Nicole Moore illuminates Hewett's work with a quotation from Julia Kristeva on the relationship between desire and meaning, where body and word join to assure a kind of life 'which is only because it imagines'. Through language a transforming fantasy remakes the individual body, connecting it to the world's flesh. In Bobbin Up, what Moore calls 'a collective, yet corporeal, affect ... a particularly gendered, feminine model' makes a strong debut, showing the generative body in a world where it is connected vitally to, immersed in, the collective.
For Australian literature, Dorothy Hewett's work is generative and liberating, like the magically renewing pudding that Nell introduces to her children at bedtime. If the job for life that workers want is also a sentence, 'for the term of your natural life' as Dawnie's boyfriend thinks, Dawnie herself, with 'the pale, wispy Australian sky fragile as hope above her head' (my italics) suggests something different – bigger-hearted, freer, more open, better. That is the possibility that Hewett's art yearns after and embodies. It is exciting to experience an author discovering herself. I'm reminded of the exhilaration George Herbert expresses in his poem 'The Flower' (published in 1633), when he feels himself writing again: 'I live and write; / I once more smell the dew and rain, / And relish versing ... ' It is exciting to see the novel reinvent itself too, as it always must, always new, always novel, especially in an Australian context, where coming into being, experimentally, is a continuous necessity. In that respect, Bobbin Up sits with Christina Stead's Seven Poor Men of Sydney (1934) and Helen Garner's Monkey Grip (1977).
Hewett's first play, This Old Man Comes Rolling Home (eventually performed in Sydney in 1968), emerges from the same milieu and period as Bobbin Up. In a production I saw in Adelaide at the Bakehouse Theatre in 2013, the tension between live progressive politics and a fondly recreated lost world made for an intriguing theatrical experience. Bobbin Up, with its chorus of rich vernacular voices, its songs and dances, its interior monologues, rhetorical apostrophes, and staged confrontations, is a rehearsal for the dramatic potential that would burst forth in Hewett's later theatrical triumphs, in The Chapel Perilous (1972), for example, or The Man from Mukinupin (1979). I remember the Sydney Theatre Company's production of The Man from Mukinupin in 1981, directed by Rodney Fisher, with Noni Hazlehurst, Colin Friels, John Gaden, and Ruth Cracknell in the cast, and in 1983 Fields of Heaven, on which Hewett again worked with Fisher, starring Heather Mitchell.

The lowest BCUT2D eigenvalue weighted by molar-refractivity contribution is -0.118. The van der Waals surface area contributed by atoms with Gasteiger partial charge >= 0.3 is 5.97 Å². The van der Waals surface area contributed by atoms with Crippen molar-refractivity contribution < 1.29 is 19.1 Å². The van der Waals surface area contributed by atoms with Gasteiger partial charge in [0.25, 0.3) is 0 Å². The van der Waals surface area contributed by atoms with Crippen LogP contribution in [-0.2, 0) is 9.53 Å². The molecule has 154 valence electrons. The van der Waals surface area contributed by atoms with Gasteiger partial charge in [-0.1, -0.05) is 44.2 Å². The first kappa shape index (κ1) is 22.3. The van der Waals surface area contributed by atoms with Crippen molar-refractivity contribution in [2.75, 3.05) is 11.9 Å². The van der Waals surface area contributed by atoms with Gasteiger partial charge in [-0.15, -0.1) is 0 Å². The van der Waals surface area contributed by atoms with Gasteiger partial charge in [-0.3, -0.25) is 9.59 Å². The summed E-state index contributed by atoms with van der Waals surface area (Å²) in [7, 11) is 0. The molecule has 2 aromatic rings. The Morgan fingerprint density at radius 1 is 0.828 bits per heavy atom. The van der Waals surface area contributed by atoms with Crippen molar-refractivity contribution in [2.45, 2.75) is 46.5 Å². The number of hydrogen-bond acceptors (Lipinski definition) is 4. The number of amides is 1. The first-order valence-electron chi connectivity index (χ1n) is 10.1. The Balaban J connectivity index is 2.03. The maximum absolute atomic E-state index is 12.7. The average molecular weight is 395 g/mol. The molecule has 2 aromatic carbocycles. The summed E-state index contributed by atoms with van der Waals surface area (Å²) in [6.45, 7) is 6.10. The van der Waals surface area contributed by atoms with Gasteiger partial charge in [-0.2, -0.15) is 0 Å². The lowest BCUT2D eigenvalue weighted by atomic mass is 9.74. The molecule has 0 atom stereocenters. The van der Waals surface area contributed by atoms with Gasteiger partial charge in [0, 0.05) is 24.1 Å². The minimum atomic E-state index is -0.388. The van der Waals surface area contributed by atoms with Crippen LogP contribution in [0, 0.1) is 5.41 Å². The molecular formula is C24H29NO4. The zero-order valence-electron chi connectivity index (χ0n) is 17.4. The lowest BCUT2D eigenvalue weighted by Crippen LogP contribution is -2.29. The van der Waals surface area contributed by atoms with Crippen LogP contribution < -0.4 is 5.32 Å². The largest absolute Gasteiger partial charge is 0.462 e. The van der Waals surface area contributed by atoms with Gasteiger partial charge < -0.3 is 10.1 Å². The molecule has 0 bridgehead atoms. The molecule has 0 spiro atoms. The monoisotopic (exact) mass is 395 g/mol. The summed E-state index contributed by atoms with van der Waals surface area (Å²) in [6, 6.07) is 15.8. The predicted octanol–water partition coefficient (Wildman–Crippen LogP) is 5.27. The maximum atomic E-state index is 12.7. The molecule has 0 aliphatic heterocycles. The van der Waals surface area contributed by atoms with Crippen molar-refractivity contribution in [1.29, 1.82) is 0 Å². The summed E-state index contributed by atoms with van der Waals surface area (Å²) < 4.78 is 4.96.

I met Dorothy and Merv Lilley around that time and we had some great talks. That was one reason I was happy to discover Bobbin Up when Virago reprinted it and I was asked to review it. I was in China at the time, and that is part of the context. The mid-1980s was a time when Chinese writers were at last able to move away from writing about factory workers and when Shen Rong's best-selling novel At Middle Age (1980) was praised for its frankness about the multiple burdens women were asked to bear in keeping up their half of the sky. I wrote that Bobbin Up allows us 'to conceive what it might have been like to believe in' a communist revolution. No doubt I was thinking of Chinese friends and colleagues who were reviewing their own ideological positions in the aftermath of Mao. I knew that Dorothy had been to China from the Soviet Union, clandestinely, in 1952, as she would later record in Wild Card. She stayed at the Peking Hotel. 'China is good for us,' she writes, meaning personally. 'Hope revives.' Again, the sense of emergence catches her imagination, of possibility, revolutionary or otherwise, 'where the ancient and the new converge for one extraordinary moment in human history'.
I reviewed Bobbin Up alongside collections of stories by John Morrison and Helen Garner, This Freedom and Postcards from Surfers (both 1985). Not a bad line-up: there are connections between all three writers. Yet the perfect spareness of Garner's great story 'The Life of Art', which appears in Postcards, could not be more of a contrast with the rich, raw amplitude of Hewett's 'art of life' in Bobbin Up. To adapt the words of the song that runs as a refrain through the novel and that was a hit at the time of writing, whether sung by thirteen-year-old Laurie London at Abbey Road or Nina Simone in Atlantic City, or Dorothy Hewett in her kitchen in Sydney, 'She's got the whole world in her hands.'